December 2010



My Seed Catalog haiku…ahem…

Oh Seed Catalogs!

With all your varieties

Can’t we get them all?

As I pore over seed brochures, I need to recall lessons from last year when we overcrowded things a bit. (Ok, more than “a bit”). We also realized that we want more varieties of things. How the hell are we supposed to accomodate more types of veggies? We didn’t really have too much go to waste (except during the tomato blight).

So, what is a homesteader to do? I think the solution is to plant more varieties, but fewer plants of each. This way, we can try more things. Also, I need to add some things to the list that I forgot last year:

  • Zucchini
  • Sugar Pumpkins
  • Butternut Squash
  • Sweet Potatoes
  • and of course…daisies (although not a vegetable, I do find it necessary to have some daisies considering our homestead is called The Daisy Patch)

I need to plant fewer of the following:

  • Basil (I know, can you believe it? We had so much though.)
  • Lettuce
  • Green Peppers
  • Husk Cherries (WHAT? But you love those! True, but they naturally re-seeded themselves and grew all over the damn property and by the side of the road, there is NO reason we have to start as any this year.)
  • Scallions
  • Cherry tomatoes
  • Cucumbers – maybe just 1 less.

And more of…

  • Edamame (ONE LAST TIME and then THIS IS IT! If I don’t get them to work this year, I will NEVER try them again.)
  • Thyme
  • Salad tomatoes (We lost them to the blight and were left mostly with plum and Reistomate)
  • Potatoes

Now it is time for some new things. This is where I am stuck. I have no clue what we would like. We did not like Brussells Sprouts (thanks anyway, Doreen!) We did like Parsnips. So any recomendations for some newer things we might like? Please note they’ll need to be able to grow in the North East. Thanks!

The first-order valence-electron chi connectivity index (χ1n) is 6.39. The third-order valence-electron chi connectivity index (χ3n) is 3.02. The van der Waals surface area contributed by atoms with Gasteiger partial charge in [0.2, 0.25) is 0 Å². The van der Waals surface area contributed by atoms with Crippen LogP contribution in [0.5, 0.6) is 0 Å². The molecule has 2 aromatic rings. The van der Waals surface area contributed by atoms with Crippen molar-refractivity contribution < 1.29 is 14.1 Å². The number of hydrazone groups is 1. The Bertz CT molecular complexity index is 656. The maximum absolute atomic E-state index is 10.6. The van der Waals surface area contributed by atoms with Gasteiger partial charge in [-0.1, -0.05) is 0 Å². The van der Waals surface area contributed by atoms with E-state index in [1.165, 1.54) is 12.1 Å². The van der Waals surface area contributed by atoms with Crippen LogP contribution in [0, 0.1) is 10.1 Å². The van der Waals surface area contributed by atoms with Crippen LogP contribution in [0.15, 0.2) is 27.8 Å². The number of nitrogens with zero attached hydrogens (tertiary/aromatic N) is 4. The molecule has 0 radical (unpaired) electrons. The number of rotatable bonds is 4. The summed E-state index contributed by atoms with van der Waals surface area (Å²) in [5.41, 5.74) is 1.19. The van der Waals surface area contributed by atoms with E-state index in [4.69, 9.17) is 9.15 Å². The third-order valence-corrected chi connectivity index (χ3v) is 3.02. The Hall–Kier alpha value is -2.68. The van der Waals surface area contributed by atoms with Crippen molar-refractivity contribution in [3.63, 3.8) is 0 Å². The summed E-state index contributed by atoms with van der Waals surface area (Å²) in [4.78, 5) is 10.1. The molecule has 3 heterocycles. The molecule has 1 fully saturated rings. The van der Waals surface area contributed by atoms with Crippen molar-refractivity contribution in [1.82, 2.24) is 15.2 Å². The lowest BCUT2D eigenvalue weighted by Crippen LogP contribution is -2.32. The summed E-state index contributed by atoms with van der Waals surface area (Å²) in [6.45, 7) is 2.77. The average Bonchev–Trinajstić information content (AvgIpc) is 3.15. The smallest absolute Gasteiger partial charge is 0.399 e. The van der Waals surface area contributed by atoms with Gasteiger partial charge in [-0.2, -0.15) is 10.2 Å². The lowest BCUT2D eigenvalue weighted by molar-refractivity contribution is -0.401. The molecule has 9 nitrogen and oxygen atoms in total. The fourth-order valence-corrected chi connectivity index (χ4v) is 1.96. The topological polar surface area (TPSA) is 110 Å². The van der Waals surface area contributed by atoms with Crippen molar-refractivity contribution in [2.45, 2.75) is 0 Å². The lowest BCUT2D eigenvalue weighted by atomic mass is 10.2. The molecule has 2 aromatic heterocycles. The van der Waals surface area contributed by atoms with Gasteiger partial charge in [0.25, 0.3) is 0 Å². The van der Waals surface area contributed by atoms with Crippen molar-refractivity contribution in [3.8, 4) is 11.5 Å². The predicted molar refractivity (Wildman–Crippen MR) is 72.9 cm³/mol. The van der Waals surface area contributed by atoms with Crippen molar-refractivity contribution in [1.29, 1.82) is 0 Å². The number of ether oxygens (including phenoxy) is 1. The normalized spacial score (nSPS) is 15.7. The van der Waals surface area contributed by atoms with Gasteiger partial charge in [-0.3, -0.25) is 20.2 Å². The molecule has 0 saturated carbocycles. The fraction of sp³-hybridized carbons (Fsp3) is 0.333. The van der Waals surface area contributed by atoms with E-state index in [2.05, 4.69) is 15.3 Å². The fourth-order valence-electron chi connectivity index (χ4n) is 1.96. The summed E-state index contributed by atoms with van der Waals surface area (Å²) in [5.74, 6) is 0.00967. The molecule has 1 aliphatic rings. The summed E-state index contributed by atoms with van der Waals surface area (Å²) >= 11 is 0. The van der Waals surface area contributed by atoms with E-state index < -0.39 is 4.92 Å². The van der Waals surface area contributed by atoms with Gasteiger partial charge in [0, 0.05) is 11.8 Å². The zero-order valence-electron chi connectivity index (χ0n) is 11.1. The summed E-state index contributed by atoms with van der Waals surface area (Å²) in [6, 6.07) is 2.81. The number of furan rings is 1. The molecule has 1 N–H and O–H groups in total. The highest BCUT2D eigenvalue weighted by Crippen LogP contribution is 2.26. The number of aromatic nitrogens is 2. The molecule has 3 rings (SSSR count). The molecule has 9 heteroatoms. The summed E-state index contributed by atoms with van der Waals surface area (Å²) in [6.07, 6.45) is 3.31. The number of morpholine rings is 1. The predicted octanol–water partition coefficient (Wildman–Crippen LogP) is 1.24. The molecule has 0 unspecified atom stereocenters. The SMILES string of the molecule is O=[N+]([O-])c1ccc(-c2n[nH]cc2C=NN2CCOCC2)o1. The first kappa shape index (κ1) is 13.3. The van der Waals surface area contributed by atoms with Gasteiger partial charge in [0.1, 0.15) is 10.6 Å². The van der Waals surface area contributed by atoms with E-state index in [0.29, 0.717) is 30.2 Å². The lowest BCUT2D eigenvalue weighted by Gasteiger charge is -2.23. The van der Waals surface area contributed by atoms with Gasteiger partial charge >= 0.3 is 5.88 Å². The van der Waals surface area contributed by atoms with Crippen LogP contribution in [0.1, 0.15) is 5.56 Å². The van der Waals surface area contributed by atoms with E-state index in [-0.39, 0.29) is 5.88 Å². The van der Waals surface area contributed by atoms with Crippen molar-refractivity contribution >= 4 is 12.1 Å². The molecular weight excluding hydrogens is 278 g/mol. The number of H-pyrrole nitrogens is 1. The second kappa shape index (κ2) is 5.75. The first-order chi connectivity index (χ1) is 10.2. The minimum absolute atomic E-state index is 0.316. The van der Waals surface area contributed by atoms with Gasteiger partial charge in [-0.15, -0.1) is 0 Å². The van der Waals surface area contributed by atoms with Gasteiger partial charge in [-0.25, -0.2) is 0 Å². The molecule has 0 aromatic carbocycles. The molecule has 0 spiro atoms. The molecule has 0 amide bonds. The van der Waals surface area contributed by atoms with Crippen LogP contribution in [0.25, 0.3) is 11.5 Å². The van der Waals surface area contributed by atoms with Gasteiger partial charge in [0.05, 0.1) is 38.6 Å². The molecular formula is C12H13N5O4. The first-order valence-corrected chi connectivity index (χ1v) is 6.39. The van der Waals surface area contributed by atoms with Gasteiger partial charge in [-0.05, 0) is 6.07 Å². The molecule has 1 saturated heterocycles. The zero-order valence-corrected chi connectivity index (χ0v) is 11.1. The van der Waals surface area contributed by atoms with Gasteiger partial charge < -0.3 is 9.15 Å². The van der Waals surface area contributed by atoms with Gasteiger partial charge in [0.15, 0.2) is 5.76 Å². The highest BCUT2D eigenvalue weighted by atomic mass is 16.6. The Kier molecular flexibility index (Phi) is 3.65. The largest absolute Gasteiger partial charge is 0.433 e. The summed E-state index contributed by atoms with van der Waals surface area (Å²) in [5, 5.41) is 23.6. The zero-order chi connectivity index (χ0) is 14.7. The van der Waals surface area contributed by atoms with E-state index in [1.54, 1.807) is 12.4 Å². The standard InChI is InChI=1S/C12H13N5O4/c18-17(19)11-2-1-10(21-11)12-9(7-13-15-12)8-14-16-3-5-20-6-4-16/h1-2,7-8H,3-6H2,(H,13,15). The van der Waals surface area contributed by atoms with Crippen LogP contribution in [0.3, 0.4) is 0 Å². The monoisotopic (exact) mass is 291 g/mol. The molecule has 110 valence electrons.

And Merry Christmas (on a Christmas side note…I plan to bake like a fiend this week. I finished one knitting project, hope to finish another and still have some Christmas Shopping to do. It’s going to be a great week (I mean it – I love this stuff!))


My Christmas haiku…ahem…

I just love Christmas

I bake a lot of cookies

For our cookie jar

It is 8 days before Christmas here at our little New Hampshire homestead and I’ve decided to take next week off my my D.J. (day job) which means I will have plenty of time to bake cookies. I have been going to sleep at night, planning out the batches. There are many types of recipes in my repertoire (origin: French répertoire, from Late Latin repertorium meaning, “Big-ass recipe book up in the cupboard). The tried and true recipes passed through the generations (Coconut-Oatmeal cookies that make your arm hurt from stirring the thick batter), coveted recipes given to me by others (my ex-mother-in-law’s Chocolate Chip cookies that I tweaked a bit to make my own), new recipes I can’t wait to try (I saw this recipe for truffles that looks pretty easy! I STINK at melting chocolate, so we’ll see how it goes) or recipes I married (Rum Balls which make the whole family happy).